Julia Jessie Taft (1882–1960) founded the “functional” school of social casework practice. She was director of the Child Study Department of the Children's Aid Society in Pennsylvania and developed a psychologically oriented curriculum at the Pennsylvania School of Social Work.
Larraine M. Edwards
Sew Kim Low and Jin Kuan Kok
There is a global push for a comprehensive school mental health system to meet the mental health needs of children and youths in school. To respond effectively to these needs, parents, schools, and communities must recognize the value of collaborating as partners. The term parent-school-community partnership refers to the genuine collaboration among families, schools, communities, individuals, organizations, businesses, and government and nongovernment agencies to assist students’ emotional, social, physical, intellectual, and psychological development. To realize the goals of effective partnership in promoting school mental health of children and youths, ongoing assessment of the schools’ needs, and the available resources of local, state, and national communities, agencies, and organizations is necessary for the provision of effective partnership interventions. In partnership, parents, educators, and community members work together and share responsibilities for the development of the “whole child.” A multitier system of partnership support could be beneficial in the planning, implementation, and evaluation of school mental health interventions and evidence-based programs.
Rosalyn H. Shute
Mindfulness, adapted from ancient Buddhist thought and practice, was introduced into the West in a secularized and Westernized form during the 1980s. In subsequent decades, it spread around the world, into clinics, workplaces, and schools. The practice involves cultivating the ability to focus attention, and to notice any distracting thoughts and feelings without judgment or elaboration, in order to reduce stress and improve mental health. As such, it is a psychological phenomenon involving metacognition, or thinking about thinking, though this can be placed within a holistic framework that sees the mind as intricately linked with the body and the external world. In the early years of the 21st century, concerns grew about children’s mental health, and schools became seen as places to address this through universal programs; that is, mental health promotion programs that reach all students and that therefore do not stigmatize those who already have psychological difficulties, or are at risk of developing them. Evidence was also accruing that, with samples of healthy (non-clinical) adults, mindfulness had moderate effects on measures such as anxiety, and strong effects in reducing stress. Although research designs were generally not very strong, the positive results and public enthusiasm for mindfulness encouraged the introduction of universal programs into schools, and even preschools. However, the dissemination of school-based mindfulness programs ran well ahead of the scientific evidence examining their efficacy (under tightly controlled conditions) or their effectiveness in real-world school contexts. While studies were suggestive that mindfulness could affect many aspects of children’s and adolescents’ wellbeing and development, the body of research as a whole fell short in terms of scientific rigor. There were few well-designed randomized controlled trials that would enable firm conclusions to be drawn that any identified effects were due to the mindfulness program rather than to unknown factors. Moreover, little attention was paid to the presumed mechanisms of change or to the developmental appropriateness of programs. As more, and better-designed, studies began to emerge, accumulating results suggested that effects were generally small, but stronger for older than younger adolescents, and longer lasting for adolescents than for children. Issues that remained for further systematic attention included many matters of program design and implementation, the safety of the practice, its basis in developmental theory and research, and its ethical and political implications.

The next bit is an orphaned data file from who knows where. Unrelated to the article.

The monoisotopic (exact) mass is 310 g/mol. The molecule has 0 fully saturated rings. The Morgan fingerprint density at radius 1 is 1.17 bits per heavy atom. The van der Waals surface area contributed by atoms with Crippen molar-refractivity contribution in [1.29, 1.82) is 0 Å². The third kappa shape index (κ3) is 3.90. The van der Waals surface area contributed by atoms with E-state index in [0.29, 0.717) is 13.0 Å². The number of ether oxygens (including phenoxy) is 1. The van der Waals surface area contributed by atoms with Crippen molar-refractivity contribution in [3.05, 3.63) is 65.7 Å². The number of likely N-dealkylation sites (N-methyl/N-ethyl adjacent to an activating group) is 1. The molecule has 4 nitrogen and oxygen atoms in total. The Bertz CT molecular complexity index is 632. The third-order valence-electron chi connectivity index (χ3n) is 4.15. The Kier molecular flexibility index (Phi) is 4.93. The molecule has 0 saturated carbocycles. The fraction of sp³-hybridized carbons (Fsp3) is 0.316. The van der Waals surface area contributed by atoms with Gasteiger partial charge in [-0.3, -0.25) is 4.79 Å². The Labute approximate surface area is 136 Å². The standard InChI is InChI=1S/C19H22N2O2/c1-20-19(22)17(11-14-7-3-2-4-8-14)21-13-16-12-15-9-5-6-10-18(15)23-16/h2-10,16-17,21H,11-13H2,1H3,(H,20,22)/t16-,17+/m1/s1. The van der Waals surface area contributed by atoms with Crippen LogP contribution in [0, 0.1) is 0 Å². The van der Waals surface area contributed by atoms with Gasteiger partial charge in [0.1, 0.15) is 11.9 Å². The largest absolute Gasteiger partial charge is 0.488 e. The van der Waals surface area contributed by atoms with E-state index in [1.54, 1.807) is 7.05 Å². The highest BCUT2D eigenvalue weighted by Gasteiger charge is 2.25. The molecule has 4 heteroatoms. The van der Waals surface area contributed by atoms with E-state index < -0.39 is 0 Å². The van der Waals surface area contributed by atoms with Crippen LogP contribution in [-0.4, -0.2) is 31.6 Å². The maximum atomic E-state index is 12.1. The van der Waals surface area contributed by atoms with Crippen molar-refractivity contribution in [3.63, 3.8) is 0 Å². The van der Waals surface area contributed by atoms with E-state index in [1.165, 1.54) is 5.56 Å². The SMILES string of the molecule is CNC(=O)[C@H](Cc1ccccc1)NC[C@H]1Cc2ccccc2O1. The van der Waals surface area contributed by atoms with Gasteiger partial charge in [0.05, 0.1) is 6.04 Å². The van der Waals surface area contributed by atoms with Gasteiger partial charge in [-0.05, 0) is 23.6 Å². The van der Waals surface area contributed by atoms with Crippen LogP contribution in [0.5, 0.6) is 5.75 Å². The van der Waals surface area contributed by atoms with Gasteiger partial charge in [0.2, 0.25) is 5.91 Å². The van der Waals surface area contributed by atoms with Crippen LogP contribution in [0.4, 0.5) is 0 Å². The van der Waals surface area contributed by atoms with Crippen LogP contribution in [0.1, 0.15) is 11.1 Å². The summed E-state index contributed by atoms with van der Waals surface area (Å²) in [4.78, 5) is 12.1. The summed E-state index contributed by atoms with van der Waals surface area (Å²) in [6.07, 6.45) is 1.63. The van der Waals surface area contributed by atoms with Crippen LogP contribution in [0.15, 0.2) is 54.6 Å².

John F. Longres
Dolores Gonzalez Molina de la Caro (1910–1979) was a pioneer in mental health training, public welfare, public health, school health, and university counseling in Puerto Rico. She was director of the Bureau of Medical Social Work and Mental Health Program.
Brian A. Gerrard and Gertina J. van Schalkwyk
School-based family counseling (SBFC) is an integrative systems approach to helping children succeed academically and personally through mental health interventions that link family and school. SBFC may be practiced by any of the mental health approaches and is best viewed as a supporting approach to traditional mental health disciplines. An important precursor to SBFC was the guidance clinics attached to schools that were developed by the psychiatrist Alfred Adler in Vienna in the 1920s. A core assumption in SBFC is that the two most important institutions in the life of a young child are the family and the school and that an effective way to help children is by mobilizing both family and school resources. SBFC has eight strengths: school and family focus, systems orientation, educational focus, parent partnership, multicultural sensitivity, child advocacy, promotion of school transformation, and interdisciplinary focus. Despite its early origins, SBFC remains a new approach that challenges traditional mental health disciplines that focus on either school or family, but not both. There is moderate evidence-based support (EBS) for the effectiveness of SBFC, but further research is needed on different approaches to SBFC.
Laura Sokal and Jennifer Katz
Inclusive classrooms provide new opportunities for group membership and creation of effective learning environments. In order to facilitate the success of inclusion as an approach and philosophy, it is important that all class members as well as their teachers develop the skills to understand one another, and to communicate and work together effectively. Social emotional learning (SEL) is aimed at developing these skills and is generally defined to involve processes by which individuals learn to understand and moderate their own feelings, understand the feelings of others, communicate, resolve conflicts effectively, respect others, and develop healthy relationships. These skills are important to both children with disabilities and to those without, in terms of overall social development, perceptions of belonging, and promotion of overall mental wellness, as well as mitigation of the development of mental illness. Research suggests that SEL programming has the potential to effectively enhance children’s academic, social, and relational outcomes. Moreover, teachers who teach SEL in their classrooms have also demonstrated positive outcomes. Despite these encouraging findings, implementation of SEL has been hampered by some limitations, including the lack of a consistent definition—a limitation that in turn affects research findings; lack of teacher education in SEL, which erodes confidence in the fidelity of implementation; and concerns that current SEL programs are not sensitive to cultural differences in communities. Together, the strengths and limitations of SEL illuminate several policy implications regarding the most advantageous ways for SEL to contribute to the success of inclusion in classrooms and schools.